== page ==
Reflection for Sunday – December 6, 2020
Readings: Isaiah 40:1-5, 9-11; 2 Peter 3: 8-14; Mark 1: 1-8
Click here to download a PDF of this homily.
Preacher: Deni Mack
We hear today’s words from the prophet Isaiah: God asks us to “Comfort, give comfort to my people.”
Peter, age 47, loving husband and father of 3 said, “I was detached from the pain of people. I didn’t give comfort. I mean, I’d see this stuff on TV and ignore it, shrugging, I couldn’t do anything about it. Then I read of a Dutch rabbi who was a child when a Gestapo captain said, ‘What a pity this is a Jewish child.’ A neighbor responded, ‘No it is not a pity. He is blessed to be a Jewish child because he will not grow up the child of murderers.’
“The enraged Gestapo captain screamed, ‘We will be back to take you in the morning. Pack.’ The Dutch rabbi said, ‘a Catholic family took me into their arms, hid me, raised me, saved me. So, I am forever aware that we need each other. Your faith is indispensable to my own. I understand very well what good Muslims, good Jews and good Christians do. We must each be the best for one another that we can be.” Peter went on to say, “learning of that Dutch rabbi’s experience has totally changed my narrow thinking. How had I missed it that all religions teach how to live?”
Together we looked at Isaiah’s “comfort give comfort,” and “speak tenderly,” and today’s psalm, “Kindness and truth shall meet; justice and peace shall kiss.”
I asked Peter, “do all of those who say they practice their religion give comfort with kindness and speak truth with justice?” Peter answered me, thoughtfully, “Deni, no, I was a church goer who didn’t give comfort. I tried to climb over people at work. And Christmas? I thought that was for getting lots of stuff. That Dutch rabbi’s story made me look at my soul, myself.”
The repentance today’s Gospel asks for includes humbly acknowledging our sins. John the Baptist preached hope, assuring people they were not bound up by wrongs and corruption. He helped them and us find power within to change the world. What stresses stifle our kindness? What distractions lure us away from giving comfort and showing kindness to people near and far? Do we succumb to advertising and think love is shown by costly gifts or that success is shown by status and possessions? My friend Peter said he had.
The human psyche, the soul, the self—we’re not always on track. Covid helps me see clearly how full my cupboards are while others have nothing. The only thing to do is own up to God. Our humble honesty, looking hard at how we live and how some barely survive helps us repent for letting our rivers turn into industrial sewers, some essential workers have to live in their old cars and the people of Yemen starve. Our humble honesty helps us acknowledge how we can comfort not only one another but far away refugees struggling to find safety. Repentance washes away even seemingly trivial self-deceptions and helps us draw closer to being the person, the church and the nation we want to be.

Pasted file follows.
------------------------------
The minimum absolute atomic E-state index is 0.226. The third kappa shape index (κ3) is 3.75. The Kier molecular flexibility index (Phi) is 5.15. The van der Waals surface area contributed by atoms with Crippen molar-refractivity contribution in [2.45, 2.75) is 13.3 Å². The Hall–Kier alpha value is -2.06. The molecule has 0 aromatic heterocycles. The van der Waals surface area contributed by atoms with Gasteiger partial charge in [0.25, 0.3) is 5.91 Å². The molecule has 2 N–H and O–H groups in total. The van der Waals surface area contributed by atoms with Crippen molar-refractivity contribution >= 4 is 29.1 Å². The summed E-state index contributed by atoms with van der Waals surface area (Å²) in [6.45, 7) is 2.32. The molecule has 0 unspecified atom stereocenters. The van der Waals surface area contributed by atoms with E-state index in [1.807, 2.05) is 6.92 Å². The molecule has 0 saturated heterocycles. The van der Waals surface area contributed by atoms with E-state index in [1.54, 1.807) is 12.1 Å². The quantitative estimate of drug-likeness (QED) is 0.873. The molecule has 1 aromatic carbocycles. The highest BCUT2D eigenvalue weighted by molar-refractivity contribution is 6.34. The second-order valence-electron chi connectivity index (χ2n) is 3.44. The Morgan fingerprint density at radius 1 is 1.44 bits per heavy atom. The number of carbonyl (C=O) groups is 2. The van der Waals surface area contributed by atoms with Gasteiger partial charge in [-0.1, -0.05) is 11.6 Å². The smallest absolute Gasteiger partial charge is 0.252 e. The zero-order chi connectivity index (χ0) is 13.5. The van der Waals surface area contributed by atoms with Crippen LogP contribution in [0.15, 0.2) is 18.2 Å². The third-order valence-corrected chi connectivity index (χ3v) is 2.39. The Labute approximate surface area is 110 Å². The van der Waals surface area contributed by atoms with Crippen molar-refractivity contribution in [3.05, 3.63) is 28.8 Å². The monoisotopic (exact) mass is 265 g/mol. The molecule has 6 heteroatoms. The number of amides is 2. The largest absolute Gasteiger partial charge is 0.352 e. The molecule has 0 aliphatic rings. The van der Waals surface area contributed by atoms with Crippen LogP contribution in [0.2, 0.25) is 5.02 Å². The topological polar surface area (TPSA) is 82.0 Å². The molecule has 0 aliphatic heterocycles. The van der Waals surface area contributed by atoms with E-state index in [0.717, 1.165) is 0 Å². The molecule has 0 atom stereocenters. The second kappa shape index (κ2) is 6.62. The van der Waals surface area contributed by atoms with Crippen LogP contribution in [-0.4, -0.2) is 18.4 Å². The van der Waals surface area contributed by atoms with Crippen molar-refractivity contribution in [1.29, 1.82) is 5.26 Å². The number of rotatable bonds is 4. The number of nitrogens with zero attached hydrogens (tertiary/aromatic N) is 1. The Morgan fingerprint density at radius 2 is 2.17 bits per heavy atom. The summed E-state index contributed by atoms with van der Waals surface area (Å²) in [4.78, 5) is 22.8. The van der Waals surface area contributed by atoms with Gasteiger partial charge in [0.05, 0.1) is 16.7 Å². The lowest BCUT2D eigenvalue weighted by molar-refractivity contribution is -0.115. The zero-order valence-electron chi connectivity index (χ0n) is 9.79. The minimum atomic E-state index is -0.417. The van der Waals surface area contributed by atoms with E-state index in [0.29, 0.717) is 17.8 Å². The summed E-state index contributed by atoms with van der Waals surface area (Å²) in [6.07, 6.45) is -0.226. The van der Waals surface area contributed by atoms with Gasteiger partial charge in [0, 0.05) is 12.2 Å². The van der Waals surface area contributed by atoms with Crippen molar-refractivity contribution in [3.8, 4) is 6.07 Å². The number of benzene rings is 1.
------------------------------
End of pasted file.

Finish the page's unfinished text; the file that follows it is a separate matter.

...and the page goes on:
My friend Peter let the story of a brave Catholic family hiding and raising a Jewish boy who became a rabbi awaken him to the comfort and kindness he and his family can give. He wept with gratitude to find what life is all about. He said, “I’m finding comfort in giving comfort.”
God asks the same of us that he asked our spiritual ancestors—“give comfort.” Still there are always hundreds of thousands more who need comfort. We think we are too small and too weak to give all that comfort.
Yet 587 years before Christ, God’s people who survived Babylonian’s terrors, suffered each step of the near thousand mile trek as slaves through what is today Lebanon, Syria and Iraq to Babylon. They gradually discovered Isaiah’s Book of Consolation showing God never abandoning them. God showed them and shows us “the way of the lord.”
During this pandemic, despite heavy burdens, we recognize ways God helps us give comfort near and far. For thousands of years we’ve listened, just as Jesus did, to the prophet Isaiah saying, “give comfort.” What better way to live? As we humbly realize we are not worthy to tie Jesus’ sandal straps, God is building us into a new people, a people who “give comfort,” “speak tenderly” and act with “kindness” clearly demonstrating that “justice and peace shall kiss.”
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Deni, Thanks for your thoughtful words. It seems to me that all of us need to be open to those moments that open our eyes and hearts to needs. Then not to be overwhelmed but to do the simplist act that can make a difference not just for those we aid but for our own inner being. In this season of Avent, waiting in expectation grows into acting in any moment that presents itself. Maybe that is what Incarnation is really all about? Peace, Patrick